As someone who marches with these Hyatt employees and the many labor and social groups that support them I thank these workers for saying ‘enough is enough’. . . We thank the National Labor Board for selecting this case to pursue as their budget has been slashed to make it difficult for them to do oversight. None of this would be happening if Baltimore wasn’t #1 in the entire country for allowing businesses to get away with impoverishing its working class. These labor organizations like Unite Here 7/ Workers United/ and SEIU are doing a good job making labor’s voices heard.  We want more to come!!”
- cwals99

“Didn’t the concierge-bellman also receive tips? Citing the base wage without this fact is a bit misleading as it should have doubled or tripled his pay, at either post. Guests stiff the maids, but not the bellman. Not that it is relevent to whether or not he was treated fairly, but I’m guessing anyone who refuses to help a guest is not really Hyatt material.”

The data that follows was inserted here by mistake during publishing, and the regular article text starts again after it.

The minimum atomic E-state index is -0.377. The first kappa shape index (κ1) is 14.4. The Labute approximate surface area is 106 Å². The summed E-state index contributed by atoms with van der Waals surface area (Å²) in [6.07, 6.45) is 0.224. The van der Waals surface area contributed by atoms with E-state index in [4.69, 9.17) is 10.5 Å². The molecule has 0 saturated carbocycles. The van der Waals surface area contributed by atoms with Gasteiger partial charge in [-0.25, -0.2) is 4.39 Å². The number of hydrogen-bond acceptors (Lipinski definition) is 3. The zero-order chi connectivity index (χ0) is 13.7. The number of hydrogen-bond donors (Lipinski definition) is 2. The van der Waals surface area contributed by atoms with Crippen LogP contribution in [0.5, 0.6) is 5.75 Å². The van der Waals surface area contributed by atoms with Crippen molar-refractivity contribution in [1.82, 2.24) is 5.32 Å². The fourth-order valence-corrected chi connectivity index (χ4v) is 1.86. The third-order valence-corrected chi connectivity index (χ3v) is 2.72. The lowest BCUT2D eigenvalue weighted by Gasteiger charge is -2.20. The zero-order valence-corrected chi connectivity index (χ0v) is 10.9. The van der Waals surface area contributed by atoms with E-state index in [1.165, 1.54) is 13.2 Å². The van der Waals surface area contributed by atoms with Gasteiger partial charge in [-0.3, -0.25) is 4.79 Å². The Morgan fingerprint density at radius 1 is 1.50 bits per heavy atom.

- MC 2012

MC 2012, you really are 2012 or you are from management. Look, it is not management’s concern if the guy is earning tips. Just because he can earn tips and generous tips at that does not mean they can stiff him. The problem was that they exploited him as a bellman, paying him less and stretching him thin. Then they expected him to play the role of a  concierge on the salary of a bellman. . .”
- ushanellore

“Thank you Brew for this. I know many don’t think it’s newsworthy anymore that companies view workers as disposable, but some of us do. I hope people make it to the end of the piece, to this on-the-mark statement from Pollard: “It gets me how these politicians, it’s always ‘We want to bring in people with money.’ It’s never ‘We want to help the people who have always been here.’”